Using colored gemstones can also spark a lot of creativity in the area of jewelry design. Because colored gemstones can come in different textures, designers can use different stones to combine the textures and hues into one design. Designers can also use nature as inspiration by placing stones to create the perception of a sunset, a deep blue ocean or sandy beach. The finished product can be as traditional or as futuristic as the designer or, better yet, the recipient of the piece.

There are many reasons why a colored gemstone is better than a diamond, but perhaps the most convincing is that colored gemstones seem to express the emotions that mean the most to us. Colored gemstones can help tell a part of a story. For instance, most colored gemstones have myths to go along with the magical colors. Ancient Greeks believed amethyst would ward off the intoxicating powers of Bacchus and malachite was used to protect the wearer from evil spirits. The Inuit believed labradorite gets it color from the northern lights that were once trapped in rocks on the coast of Labrador. Egyptians believed that tourmaline traveled from the heart to the sun and collected all the colors of the rainbow along the way which is why it comes in so many colors. Modern colored gemstones give gem cutters, designers and the owner a chance to create a similar story in a vivid, soul-capturing way.

It’s like going to a party with friends from around the world and everyone shows up with exotic names like turquoise, lapis, sapphire, alexandrite, tourmaline and amethyst and wearing their finest colors. Imagine the same party where the guests only wore white and everyone was from pretty much the same place. How boring! Each colored gemstone is like one of those party friends telling a really cool story about where they came from and how they got to be so colorful.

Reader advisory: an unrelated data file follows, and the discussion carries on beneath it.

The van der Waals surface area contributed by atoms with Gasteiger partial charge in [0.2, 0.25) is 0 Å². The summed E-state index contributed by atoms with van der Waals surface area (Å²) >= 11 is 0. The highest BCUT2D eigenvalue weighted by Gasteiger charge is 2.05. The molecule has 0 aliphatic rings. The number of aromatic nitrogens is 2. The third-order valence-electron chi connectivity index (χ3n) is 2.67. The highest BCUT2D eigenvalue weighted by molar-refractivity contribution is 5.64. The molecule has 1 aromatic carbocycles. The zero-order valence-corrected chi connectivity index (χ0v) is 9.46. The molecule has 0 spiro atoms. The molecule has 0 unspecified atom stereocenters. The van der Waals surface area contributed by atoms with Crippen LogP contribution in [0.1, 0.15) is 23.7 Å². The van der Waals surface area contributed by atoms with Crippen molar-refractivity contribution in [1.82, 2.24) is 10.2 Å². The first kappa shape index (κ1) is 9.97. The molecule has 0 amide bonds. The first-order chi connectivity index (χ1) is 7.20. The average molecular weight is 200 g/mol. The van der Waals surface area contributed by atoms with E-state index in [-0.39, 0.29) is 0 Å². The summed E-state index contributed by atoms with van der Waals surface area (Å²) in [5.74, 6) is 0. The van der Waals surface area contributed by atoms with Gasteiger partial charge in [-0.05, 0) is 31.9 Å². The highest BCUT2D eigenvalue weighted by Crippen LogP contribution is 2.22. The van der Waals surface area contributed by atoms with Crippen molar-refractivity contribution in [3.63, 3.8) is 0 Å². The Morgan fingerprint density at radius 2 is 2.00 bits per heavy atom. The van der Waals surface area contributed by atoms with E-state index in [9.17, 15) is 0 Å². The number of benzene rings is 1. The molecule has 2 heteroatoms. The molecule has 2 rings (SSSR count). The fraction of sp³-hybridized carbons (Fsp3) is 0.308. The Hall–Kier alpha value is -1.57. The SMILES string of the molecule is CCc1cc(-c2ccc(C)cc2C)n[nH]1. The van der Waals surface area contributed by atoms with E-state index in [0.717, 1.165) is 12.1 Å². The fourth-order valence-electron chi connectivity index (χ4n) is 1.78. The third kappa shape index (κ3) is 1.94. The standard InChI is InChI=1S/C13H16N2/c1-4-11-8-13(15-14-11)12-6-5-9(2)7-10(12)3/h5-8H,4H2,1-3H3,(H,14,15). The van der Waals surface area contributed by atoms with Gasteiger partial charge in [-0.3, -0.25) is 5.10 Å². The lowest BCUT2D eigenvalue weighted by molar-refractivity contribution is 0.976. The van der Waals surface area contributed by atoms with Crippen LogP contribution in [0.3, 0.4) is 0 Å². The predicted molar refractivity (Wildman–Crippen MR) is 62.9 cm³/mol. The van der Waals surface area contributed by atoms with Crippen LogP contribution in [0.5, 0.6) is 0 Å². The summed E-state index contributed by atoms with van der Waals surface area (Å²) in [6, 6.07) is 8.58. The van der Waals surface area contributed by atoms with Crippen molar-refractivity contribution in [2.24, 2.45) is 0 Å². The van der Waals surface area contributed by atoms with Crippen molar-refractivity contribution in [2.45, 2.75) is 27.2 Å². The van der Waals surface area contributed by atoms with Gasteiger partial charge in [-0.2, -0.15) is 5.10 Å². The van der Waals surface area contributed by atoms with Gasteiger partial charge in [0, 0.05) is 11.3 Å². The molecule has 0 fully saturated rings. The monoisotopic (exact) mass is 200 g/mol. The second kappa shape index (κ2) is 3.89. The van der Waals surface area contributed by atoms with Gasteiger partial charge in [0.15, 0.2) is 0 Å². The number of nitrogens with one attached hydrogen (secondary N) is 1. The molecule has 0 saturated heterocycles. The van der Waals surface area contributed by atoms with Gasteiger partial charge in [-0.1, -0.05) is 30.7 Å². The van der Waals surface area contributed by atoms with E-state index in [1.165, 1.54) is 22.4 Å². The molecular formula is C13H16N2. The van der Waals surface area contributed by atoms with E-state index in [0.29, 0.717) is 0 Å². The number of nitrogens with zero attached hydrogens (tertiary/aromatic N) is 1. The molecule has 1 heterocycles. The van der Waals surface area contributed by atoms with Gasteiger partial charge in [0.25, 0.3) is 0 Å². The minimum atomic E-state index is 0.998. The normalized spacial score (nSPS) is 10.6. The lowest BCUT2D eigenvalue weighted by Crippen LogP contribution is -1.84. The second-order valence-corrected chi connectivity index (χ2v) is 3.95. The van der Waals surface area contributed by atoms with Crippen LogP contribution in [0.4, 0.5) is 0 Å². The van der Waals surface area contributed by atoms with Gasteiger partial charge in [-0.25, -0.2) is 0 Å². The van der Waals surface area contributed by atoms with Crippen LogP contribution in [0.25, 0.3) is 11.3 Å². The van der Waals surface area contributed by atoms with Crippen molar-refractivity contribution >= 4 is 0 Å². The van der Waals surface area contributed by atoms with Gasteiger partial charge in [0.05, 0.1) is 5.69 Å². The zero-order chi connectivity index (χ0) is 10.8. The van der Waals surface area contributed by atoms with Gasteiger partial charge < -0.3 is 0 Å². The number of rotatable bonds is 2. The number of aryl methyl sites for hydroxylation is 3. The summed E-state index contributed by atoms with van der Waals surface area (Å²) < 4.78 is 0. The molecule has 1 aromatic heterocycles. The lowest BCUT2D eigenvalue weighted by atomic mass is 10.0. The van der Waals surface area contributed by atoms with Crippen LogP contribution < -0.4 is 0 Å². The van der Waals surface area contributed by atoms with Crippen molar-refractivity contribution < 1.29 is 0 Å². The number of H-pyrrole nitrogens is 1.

If you take the time to know about your colored gemstone and work with a jeweler and designer you can create a piece that has a unique story – just like you. A gemstone can be chosen for many reasons: the color, how it was formed, where it’s from, how the owner found the stone or what the jeweler had to do to get it just the right way and in just the right setting. Imagine you’re at a party, wearing your diamond engagement ring and someone says, “How beautiful.” You say, “thank you”. However, imagine the same party and someone compliments you on your colored gemstone ring or bracelet. You can say, “Oh, this is agate made from tiny crystalline fibers and the stone came from Uruguay, where my parents met and later married”. Or, “this is my beautiful aquamarine anniversary necklace in a cat’s eye cut. My husband had it designed just for me because it reminded him of the way my eyes sparkle like the blue waters of the Caribbean.”

It’s easy to subscribe to the image of the diamond as an expensive, exclusive type of rock as well as one of the most popular, but colored gemstones create a story that is more unique, making the stones more personal than diamonds. Dare to be different and let the beauty of the gemstone be in the eye of the beholder. The value is not in the stone itself, but in the story behind it.